One of the countries on my list of places to go was Tunisia, so when we found a reasonable deal on a trip there we decided it was time to pack our suitcases and go. Our base in Tunisia was Port El Kantauoi, a purpose built leisure port close to the city of Sousse, on the north west coast of the country.
Port El Kantauoi
Port El Kantaoui was built in the 1970's with financial help from Abu Dhabi, Kuwait and the World Bank. It hosts the "first Mediterranean garden port" : a 10 acre, 340 berth marina with arched, cobbled alleys, garden squares and lamplit quays. Our hotel was situated a twenty minute walk away on the beach from the port. During our stay there we played tennis, went scuba diving and swam in the sea (although it was still a little cold in April). One day we went for a walk into the nearby hills with a local guide and met locals who baked their own bread in a tagine oven and a local potter who used a foot operated potters wheel to fashion clay pots.
Another time we went horse riding in the nearby countryside which was a little nerve racking as I had limited experience riding horses. The local guides were not aware of this so I had to learn in the spot. After 30 minutes we found ourselves riding with the horses on the beach which was a magical experience. I finished up with bruises on my legs and fond memories of the outing.
We also got to ride on quad bikes in the surrounding countryside which was a great experience. Although the yamaha bikes didn't appear to be well maintained, they managed to get us over hills and tough terrain for a couple of hours so that was fine by us.
Sousse's history dates back to Phoenician times and is a holiday resort and a city in its own right. We visited here a couple of times in a local taxi to check out the medina and the suqs. We'd spent some time in Morocco previously and knew we'd have to haggle and batter to get whatever we wanted so it didn't come as a surprise to us when we were told that everything was "Asda price" and "lovely chubbly". One or two tactics from the locals did surprise us however such as when Laura, my eldest daughter, was stopped by a local shopkeeper and told "you have broken something". Laura looked concerned, only to be told "you have broken my heart!"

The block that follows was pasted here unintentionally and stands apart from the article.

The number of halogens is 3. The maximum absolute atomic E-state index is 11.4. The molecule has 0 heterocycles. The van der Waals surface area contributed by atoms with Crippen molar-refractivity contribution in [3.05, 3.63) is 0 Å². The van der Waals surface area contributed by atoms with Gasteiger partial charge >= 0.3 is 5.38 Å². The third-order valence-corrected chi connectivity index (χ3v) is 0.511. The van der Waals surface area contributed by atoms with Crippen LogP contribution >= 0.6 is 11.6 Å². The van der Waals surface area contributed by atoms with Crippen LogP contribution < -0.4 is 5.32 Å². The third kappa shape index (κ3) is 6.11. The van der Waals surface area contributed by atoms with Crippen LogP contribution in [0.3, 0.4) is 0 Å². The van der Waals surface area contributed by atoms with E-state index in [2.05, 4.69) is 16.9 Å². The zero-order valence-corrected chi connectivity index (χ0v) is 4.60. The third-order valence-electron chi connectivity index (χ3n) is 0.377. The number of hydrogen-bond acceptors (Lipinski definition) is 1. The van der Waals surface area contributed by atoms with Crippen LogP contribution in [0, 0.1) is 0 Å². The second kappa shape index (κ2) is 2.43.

On our second trip to Sousse, it rained a lot but luckily a lot of the medina was covered so it didn't affect us too much . The smell of spices and freshly cut flowers in the suqs was quite overwhelming and it was an amazing atmosphere with people and motorbikes jostling with each other in pathways only created for two people wide. We also went into the Grand Mosque in Sousse which was built in 851 and were able to see the prayer rooms. My wife, Sue, and my children, Laura and Lucy, all had to put on both dresses and head dresses before they were allowed to step inside the building.
One day we got a taxi into Monastir which has its own airport and is famous for being the birth place of ex-president Bourguiba. The mausoleum of the Bourguiba family is the unmistakable focal point in the city and we spent some time visiting this marvelous shrine with its four "gadrooned" domes.
Later we walked around the marina and went to the Ribat; a monastery fortress where we later found out that part of the "Life Of Brian" was filmed.
Our taxi driver had offered to wait for us for a few dinars so we took advantage of this and boarded our ride back to Port El Kantaoui.
We hired out a guide for the day who was a local of El Jem and he took us to visit the world's sixth largest Roman amphitheatre which is based here and is where the film Gladiator was shot. The amphitheatre was built in AD230 and is 148m long by 123m wide by 36m high and is said to have seated 30,000 people. We walked in and around the amphitheatre and explored the dungeons and tunnels below the arena where the gladiators and lions once walked and where you can still see the lion's paw marks in the walls.
We spent two weeks in Tunisia and I had planned to go across to Algeria during this time but the UK government website had advised against travel to Algeria so we had to heed their warning. There was a large police presence on the roads in Tunisia. The locals said that this had been introduced after the civil unrest a few years ago but they were happy about this and didn't have a problem with being stopped all the time as this was better than the alternative.